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The Wall Street-QE Connection

BEGIN TRANSCRIPT

RUSH: Willie in Cuba, Missouri.  Great to have you on the program.  Hi.

CALLER:  Thank you, sir, and mega truck-driving dittos.  I had a question on this $85 billion a month that the Obama administration's putting in our stock market.

RUSH:  Yeah?

CALLER:  There's gotta be a brokerage house running that for 'em. How much money are they making, who are they, and how much of it goes back to the Democrats in the political season?

RUSH:  Yes.  Those are all fascinating questions.  You know, off top my head I can't tell you the route the money takes, because the money... Do you know what I mean when I say they're digitizing it? They're not actually printing it.  They're just changing the number in a spreadsheet at wherever.  They're just arbitrarily adding dollars.  They're not physically printing money.

CALLER:  Yes, I understand that.

RUSH:  Okay.  So I don't know the route that actually takes, if it's just one brokerage house or a number of them.

CALLER:  Yeah, 'cause that's gonna be a lot of money. Just 1% would be $85 million a month, so somebody's making a fortune on that, 'cause I know the fees are usually a little higher.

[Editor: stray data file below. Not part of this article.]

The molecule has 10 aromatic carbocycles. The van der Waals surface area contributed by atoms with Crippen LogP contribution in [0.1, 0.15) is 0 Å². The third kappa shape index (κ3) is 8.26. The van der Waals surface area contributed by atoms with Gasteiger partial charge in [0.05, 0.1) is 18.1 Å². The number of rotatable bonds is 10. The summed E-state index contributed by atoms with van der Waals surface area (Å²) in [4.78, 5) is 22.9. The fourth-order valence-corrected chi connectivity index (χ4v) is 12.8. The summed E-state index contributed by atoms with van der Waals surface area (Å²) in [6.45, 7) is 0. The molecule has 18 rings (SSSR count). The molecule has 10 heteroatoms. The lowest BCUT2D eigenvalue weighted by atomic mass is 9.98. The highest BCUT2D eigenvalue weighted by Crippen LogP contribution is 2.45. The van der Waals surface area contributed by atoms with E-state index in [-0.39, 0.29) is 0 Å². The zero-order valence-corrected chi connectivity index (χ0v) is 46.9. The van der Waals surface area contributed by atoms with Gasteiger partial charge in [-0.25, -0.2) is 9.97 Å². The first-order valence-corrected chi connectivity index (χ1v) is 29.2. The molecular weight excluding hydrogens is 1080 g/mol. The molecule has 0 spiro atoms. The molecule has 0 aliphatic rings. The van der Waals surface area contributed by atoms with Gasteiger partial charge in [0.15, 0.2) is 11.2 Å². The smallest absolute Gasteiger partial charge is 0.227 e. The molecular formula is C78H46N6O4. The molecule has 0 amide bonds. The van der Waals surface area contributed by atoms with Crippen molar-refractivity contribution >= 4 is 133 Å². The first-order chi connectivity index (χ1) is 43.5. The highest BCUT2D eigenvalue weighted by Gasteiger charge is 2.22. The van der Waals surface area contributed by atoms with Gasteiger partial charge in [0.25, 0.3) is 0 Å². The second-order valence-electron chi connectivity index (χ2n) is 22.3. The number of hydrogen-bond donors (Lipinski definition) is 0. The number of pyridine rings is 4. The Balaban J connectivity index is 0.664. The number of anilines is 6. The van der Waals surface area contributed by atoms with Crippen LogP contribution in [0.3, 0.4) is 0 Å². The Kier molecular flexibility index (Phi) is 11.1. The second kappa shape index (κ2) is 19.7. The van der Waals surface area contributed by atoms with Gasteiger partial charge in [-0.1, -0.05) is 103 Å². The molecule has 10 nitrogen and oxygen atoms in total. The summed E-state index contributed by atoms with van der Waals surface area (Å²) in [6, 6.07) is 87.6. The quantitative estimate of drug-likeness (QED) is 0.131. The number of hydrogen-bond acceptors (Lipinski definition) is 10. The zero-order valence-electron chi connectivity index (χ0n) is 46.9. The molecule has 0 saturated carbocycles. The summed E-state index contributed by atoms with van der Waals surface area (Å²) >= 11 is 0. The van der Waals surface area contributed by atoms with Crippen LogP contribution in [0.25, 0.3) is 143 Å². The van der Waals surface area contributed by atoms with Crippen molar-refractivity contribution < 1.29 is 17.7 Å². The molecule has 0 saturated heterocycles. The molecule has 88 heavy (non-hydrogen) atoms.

RUSH:  Well, there's no question there are a lot of people making a fortune on it.  They're making a fortune on it after it's invested in certain securities and so forth.

CALLER:  Yes.

RUSH:  Your suspicions are valid, and the Fed announced just yesterday they're gonna continue QE3 'til the end of December, at least, which means the economy can't survive on its own.

CALLER:  Oh, right, or at least they don't think it can.

RUSH:  They don't think it can, right. The bottom line is, you're not seeing any of that money and neither is anybody else outside of the, quote/unquote, "investment community."

CALLER:  Right.

RUSH:  Now, how far that extends, who knows?  You know, Goldman Sachs... Not Goldman Sachs. 

largeJamie Dimon, JPMorgan Chase.  Jamie Dimon's the CEO and he is under investigation for something.  He requested a meeting with the attorney general and got it, and everybody said, "What the hell is this?  Who under investigation gets a private meeting with the prosecutor?"  Then when you add to it, what are the odds that when this regime is ended, where is Eric Holder gonna go?  Where do you think Eric Holder's gonna go?  Do you think Eric Holder's gonna become a Wall Street lawyer?  I do.  And what happens to a Wall Street lawyer?  He's gonna make lots of money.  That's gonna be one of his payoffs. 

There's some people saying, "Well, how in the world did Jamie Dimon finagle this?"  A private meeting with essentially the prosecutor, the attorney general, when I think he's subject to fines right now of, what is it, billions or millions? Yeah, it's 12 or 13.  I just don't remember what the size of the fine is.  But what's actually happening is that he's being shaken down, like all these other big mortgage banks, they're gonna have to -- (interruption) Billion, did you say?  With a B?  Okay.  So JPMorgan Chase is being shaken down $13 billion, and he has a meeting with Holder. He asked for it and got it, and that's just the latest one.